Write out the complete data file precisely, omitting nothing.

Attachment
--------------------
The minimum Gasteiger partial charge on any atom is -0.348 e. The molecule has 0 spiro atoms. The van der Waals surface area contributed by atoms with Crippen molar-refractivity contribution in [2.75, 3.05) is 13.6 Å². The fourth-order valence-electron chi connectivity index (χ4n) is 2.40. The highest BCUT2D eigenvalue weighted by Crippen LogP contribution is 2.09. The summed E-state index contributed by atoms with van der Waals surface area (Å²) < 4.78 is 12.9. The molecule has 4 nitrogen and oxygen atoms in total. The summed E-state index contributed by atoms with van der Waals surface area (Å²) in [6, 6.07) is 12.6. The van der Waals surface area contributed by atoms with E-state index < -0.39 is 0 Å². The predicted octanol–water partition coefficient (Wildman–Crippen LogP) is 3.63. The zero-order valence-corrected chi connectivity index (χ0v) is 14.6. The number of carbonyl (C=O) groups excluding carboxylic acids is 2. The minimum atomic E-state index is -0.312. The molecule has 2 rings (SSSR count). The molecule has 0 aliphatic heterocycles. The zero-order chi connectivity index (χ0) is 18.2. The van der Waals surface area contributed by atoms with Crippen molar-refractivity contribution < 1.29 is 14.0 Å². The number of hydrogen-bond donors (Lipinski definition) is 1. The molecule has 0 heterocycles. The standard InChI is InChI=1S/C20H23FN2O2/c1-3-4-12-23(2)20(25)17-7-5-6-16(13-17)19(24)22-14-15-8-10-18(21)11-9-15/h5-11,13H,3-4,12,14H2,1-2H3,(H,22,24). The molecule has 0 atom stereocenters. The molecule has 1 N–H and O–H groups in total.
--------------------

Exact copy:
The minimum Gasteiger partial charge on any atom is -0.348 e. The molecule has 0 spiro atoms. The van der Waals surface area contributed by atoms with Crippen molar-refractivity contribution in [2.75, 3.05) is 13.6 Å². The fourth-order valence-electron chi connectivity index (χ4n) is 2.40. The highest BCUT2D eigenvalue weighted by Crippen LogP contribution is 2.09. The summed E-state index contributed by atoms with van der Waals surface area (Å²) < 4.78 is 12.9. The molecule has 4 nitrogen and oxygen atoms in total. The summed E-state index contributed by atoms with van der Waals surface area (Å²) in [6, 6.07) is 12.6. The van der Waals surface area contributed by atoms with E-state index < -0.39 is 0 Å². The predicted octanol–water partition coefficient (Wildman–Crippen LogP) is 3.63. The zero-order valence-corrected chi connectivity index (χ0v) is 14.6. The number of carbonyl (C=O) groups excluding carboxylic acids is 2. The minimum atomic E-state index is -0.312. The molecule has 2 rings (SSSR count). The molecule has 0 aliphatic heterocycles. The zero-order chi connectivity index (χ0) is 18.2. The van der Waals surface area contributed by atoms with Crippen molar-refractivity contribution < 1.29 is 14.0 Å². The number of hydrogen-bond donors (Lipinski definition) is 1. The molecule has 0 heterocycles. The standard InChI is InChI=1S/C20H23FN2O2/c1-3-4-12-23(2)20(25)17-7-5-6-16(13-17)19(24)22-14-15-8-10-18(21)11-9-15/h5-11,13H,3-4,12,14H2,1-2H3,(H,22,24). The molecule has 0 atom stereocenters. The molecule has 1 N–H and O–H groups in total.